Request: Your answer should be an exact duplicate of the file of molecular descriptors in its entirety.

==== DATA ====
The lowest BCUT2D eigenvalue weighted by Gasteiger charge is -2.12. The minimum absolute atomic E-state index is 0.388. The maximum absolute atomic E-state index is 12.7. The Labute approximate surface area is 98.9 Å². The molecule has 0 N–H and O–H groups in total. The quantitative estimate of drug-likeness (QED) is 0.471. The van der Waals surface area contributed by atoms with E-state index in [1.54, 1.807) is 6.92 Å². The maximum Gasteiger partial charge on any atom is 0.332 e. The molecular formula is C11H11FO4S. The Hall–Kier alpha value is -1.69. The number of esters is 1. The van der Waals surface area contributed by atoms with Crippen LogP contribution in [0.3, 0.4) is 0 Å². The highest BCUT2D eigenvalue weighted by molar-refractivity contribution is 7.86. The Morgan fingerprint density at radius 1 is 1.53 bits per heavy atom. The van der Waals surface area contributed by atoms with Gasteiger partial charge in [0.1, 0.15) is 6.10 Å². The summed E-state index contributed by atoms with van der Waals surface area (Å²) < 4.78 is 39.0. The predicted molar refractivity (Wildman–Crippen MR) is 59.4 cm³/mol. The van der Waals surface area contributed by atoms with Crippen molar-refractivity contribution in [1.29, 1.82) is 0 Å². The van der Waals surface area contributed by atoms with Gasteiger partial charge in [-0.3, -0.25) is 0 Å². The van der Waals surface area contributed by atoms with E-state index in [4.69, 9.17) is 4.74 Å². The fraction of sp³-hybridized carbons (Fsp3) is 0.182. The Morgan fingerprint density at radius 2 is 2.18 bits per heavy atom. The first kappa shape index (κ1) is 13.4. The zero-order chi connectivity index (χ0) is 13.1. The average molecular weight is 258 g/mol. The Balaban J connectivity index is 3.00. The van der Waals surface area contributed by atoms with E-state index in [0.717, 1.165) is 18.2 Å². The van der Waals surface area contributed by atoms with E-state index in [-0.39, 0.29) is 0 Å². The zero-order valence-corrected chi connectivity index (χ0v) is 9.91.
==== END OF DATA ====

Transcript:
The lowest BCUT2D eigenvalue weighted by Gasteiger charge is -2.12. The minimum absolute atomic E-state index is 0.388. The maximum absolute atomic E-state index is 12.7. The Labute approximate surface area is 98.9 Å². The molecule has 0 N–H and O–H groups in total. The quantitative estimate of drug-likeness (QED) is 0.471. The van der Waals surface area contributed by atoms with E-state index in [1.54, 1.807) is 6.92 Å². The maximum Gasteiger partial charge on any atom is 0.332 e. The molecular formula is C11H11FO4S. The Hall–Kier alpha value is -1.69. The number of esters is 1. The van der Waals surface area contributed by atoms with Crippen LogP contribution in [0.3, 0.4) is 0 Å². The highest BCUT2D eigenvalue weighted by molar-refractivity contribution is 7.86. The Morgan fingerprint density at radius 1 is 1.53 bits per heavy atom. The van der Waals surface area contributed by atoms with Gasteiger partial charge in [0.1, 0.15) is 6.10 Å². The summed E-state index contributed by atoms with van der Waals surface area (Å²) < 4.78 is 39.0. The predicted molar refractivity (Wildman–Crippen MR) is 59.4 cm³/mol. The van der Waals surface area contributed by atoms with Crippen molar-refractivity contribution in [1.29, 1.82) is 0 Å². The van der Waals surface area contributed by atoms with Gasteiger partial charge in [-0.3, -0.25) is 0 Å². The van der Waals surface area contributed by atoms with E-state index in [4.69, 9.17) is 4.74 Å². The fraction of sp³-hybridized carbons (Fsp3) is 0.182. The Morgan fingerprint density at radius 2 is 2.18 bits per heavy atom. The first kappa shape index (κ1) is 13.4. The zero-order chi connectivity index (χ0) is 13.1. The average molecular weight is 258 g/mol. The Balaban J connectivity index is 3.00. The van der Waals surface area contributed by atoms with E-state index in [0.717, 1.165) is 18.2 Å². The van der Waals surface area contributed by atoms with E-state index in [-0.39, 0.29) is 0 Å². The zero-order valence-corrected chi connectivity index (χ0v) is 9.91.